University Of Alabama Improves Free Speech Policies

Chloe Anagnos Comments

In the midst of a flood of news reports showing us that schools across the country continue to fight a war against freedom of speech, it’s refreshing to see that at least one college is taking steps to change the picture.

According to the Foundation for Individual Rights in Education (FIRE), the University of Alabama’s ratings improved.

Now with a “yellow light” free speech rating, the school appears to be making considerable efforts to move away from its image of being hostile toward free speech. However, a yellow light from FIRE is nothing to celebrate. After all, some of the school’s policies could still be used to restrict students’ free speech rights. Still, FIRE attorney Laura Beltz thinks the changes the university implemented are positive.

Denny Chimes

“We are currently working with The University of Alabama and are very hopeful that we can collaborate on this and work with them to arrive at policies that meet their concerns but that also protect free speech rights,” she explained.

With most universities in the country holding a yellow light rating, Beltz warned that schools must still do more to follow the Constitution on campus. She’s hopeful, however, as “75 percent of colleges were getting the red light rating” in 2009 when FIRE first put out their report. Now, she said, schools are mostly getting the yellow light rating. While that’s not good in itself, as “these ‘yellow light’ ratings have been struck down by the court as unconstitutional,” she explained, it does show schools are slowly beginning to take the matter seriously.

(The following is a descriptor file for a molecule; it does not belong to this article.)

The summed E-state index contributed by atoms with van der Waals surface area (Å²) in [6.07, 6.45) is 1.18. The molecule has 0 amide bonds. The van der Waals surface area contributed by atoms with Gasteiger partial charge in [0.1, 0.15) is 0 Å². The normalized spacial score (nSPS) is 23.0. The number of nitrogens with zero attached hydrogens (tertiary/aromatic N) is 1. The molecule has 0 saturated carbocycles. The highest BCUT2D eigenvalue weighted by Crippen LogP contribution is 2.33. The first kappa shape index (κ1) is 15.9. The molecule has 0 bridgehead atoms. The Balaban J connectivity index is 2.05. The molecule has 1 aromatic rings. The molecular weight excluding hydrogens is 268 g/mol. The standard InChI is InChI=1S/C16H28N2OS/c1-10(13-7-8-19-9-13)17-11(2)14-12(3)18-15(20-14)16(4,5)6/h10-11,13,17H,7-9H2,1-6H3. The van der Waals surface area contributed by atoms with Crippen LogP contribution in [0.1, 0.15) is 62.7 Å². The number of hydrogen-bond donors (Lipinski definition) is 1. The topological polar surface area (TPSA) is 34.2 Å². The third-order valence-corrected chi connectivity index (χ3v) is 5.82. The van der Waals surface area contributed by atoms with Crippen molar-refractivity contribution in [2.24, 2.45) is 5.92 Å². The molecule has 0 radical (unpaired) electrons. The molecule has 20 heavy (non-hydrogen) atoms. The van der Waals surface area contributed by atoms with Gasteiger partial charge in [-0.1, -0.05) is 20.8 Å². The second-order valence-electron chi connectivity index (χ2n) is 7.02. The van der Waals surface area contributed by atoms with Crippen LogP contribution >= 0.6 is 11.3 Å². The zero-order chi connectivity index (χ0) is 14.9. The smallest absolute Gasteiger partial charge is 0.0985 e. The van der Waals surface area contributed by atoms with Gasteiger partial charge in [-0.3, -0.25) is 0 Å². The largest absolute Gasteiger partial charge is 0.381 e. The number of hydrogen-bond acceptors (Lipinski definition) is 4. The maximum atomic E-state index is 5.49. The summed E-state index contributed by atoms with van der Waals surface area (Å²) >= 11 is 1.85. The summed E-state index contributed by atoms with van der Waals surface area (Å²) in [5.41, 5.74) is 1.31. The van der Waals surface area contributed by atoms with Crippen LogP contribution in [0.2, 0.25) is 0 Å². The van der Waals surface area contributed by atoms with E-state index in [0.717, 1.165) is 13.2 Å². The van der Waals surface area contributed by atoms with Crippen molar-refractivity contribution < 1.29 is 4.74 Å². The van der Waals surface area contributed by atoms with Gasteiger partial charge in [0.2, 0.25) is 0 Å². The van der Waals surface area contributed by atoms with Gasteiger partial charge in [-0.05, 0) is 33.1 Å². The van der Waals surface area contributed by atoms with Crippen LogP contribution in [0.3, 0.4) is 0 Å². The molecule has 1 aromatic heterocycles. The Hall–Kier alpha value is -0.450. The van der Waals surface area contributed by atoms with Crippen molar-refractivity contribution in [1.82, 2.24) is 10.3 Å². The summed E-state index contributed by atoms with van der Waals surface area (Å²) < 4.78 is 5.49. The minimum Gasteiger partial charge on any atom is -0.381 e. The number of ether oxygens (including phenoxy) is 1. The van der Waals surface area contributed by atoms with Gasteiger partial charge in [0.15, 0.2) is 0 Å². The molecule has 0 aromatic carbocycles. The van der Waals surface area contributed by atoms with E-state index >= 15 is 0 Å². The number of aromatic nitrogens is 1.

According to FIRE, some of the policies that make the University of Alabama a “yellow light” institution include its event planning, harassment, sexual misconduct, and advertisement policies. However, the school has a Code of Student Conduct Preamble that was labeled a “green light” policy. Hopefully, the positive response from this change will encourage others to review their own policies.

Freedom Of Speech Is Popular

With public universities such as the University of Alabama making this change, expect to see more institutions joining the movement.

Due to the increasing pressure brought about the many incidents involving left-leaning protestors at events organized by conservative voices in the last years, it’s no wonder FIRE is seeing more schools going from “red light” to “yellow light” ratings. But the move couldn’t come fast enough, as many schools insist on keeping policies easily that are abused, giving students and college staff reason to attack those they don’t agree with politically.

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